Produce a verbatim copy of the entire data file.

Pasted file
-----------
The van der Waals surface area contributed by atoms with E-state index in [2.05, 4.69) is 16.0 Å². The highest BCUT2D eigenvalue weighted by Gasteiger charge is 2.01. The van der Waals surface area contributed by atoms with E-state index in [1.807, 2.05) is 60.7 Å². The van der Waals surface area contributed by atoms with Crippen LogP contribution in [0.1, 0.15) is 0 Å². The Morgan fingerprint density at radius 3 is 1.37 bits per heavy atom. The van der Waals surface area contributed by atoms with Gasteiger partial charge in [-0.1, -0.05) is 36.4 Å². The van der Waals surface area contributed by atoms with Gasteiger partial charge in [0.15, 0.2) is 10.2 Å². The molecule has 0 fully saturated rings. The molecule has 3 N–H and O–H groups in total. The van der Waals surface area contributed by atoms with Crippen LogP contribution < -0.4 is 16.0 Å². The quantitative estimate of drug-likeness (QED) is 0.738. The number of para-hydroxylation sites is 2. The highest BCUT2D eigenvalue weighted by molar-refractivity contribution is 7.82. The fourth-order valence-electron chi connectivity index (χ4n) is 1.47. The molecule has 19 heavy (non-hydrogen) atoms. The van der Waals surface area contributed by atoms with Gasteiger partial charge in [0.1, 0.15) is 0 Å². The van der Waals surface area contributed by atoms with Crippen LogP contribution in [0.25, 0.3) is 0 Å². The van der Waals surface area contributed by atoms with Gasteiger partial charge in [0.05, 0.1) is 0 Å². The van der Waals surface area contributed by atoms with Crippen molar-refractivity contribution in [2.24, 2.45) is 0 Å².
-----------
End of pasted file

The van der Waals surface area contributed by atoms with E-state index in [2.05, 4.69) is 16.0 Å². The highest BCUT2D eigenvalue weighted by Gasteiger charge is 2.01. The van der Waals surface area contributed by atoms with E-state index in [1.807, 2.05) is 60.7 Å². The van der Waals surface area contributed by atoms with Crippen LogP contribution in [0.1, 0.15) is 0 Å². The Morgan fingerprint density at radius 3 is 1.37 bits per heavy atom. The van der Waals surface area contributed by atoms with Gasteiger partial charge in [-0.1, -0.05) is 36.4 Å². The van der Waals surface area contributed by atoms with Gasteiger partial charge in [0.15, 0.2) is 10.2 Å². The molecule has 0 fully saturated rings. The molecule has 3 N–H and O–H groups in total. The van der Waals surface area contributed by atoms with Crippen LogP contribution < -0.4 is 16.0 Å². The quantitative estimate of drug-likeness (QED) is 0.738. The number of para-hydroxylation sites is 2. The highest BCUT2D eigenvalue weighted by molar-refractivity contribution is 7.82. The fourth-order valence-electron chi connectivity index (χ4n) is 1.47. The molecule has 19 heavy (non-hydrogen) atoms. The van der Waals surface area contributed by atoms with Gasteiger partial charge in [0.1, 0.15) is 0 Å². The van der Waals surface area contributed by atoms with Crippen LogP contribution in [0.25, 0.3) is 0 Å². The van der Waals surface area contributed by atoms with Gasteiger partial charge in [0.05, 0.1) is 0 Å². The van der Waals surface area contributed by atoms with Crippen molar-refractivity contribution in [2.24, 2.45) is 0 Å².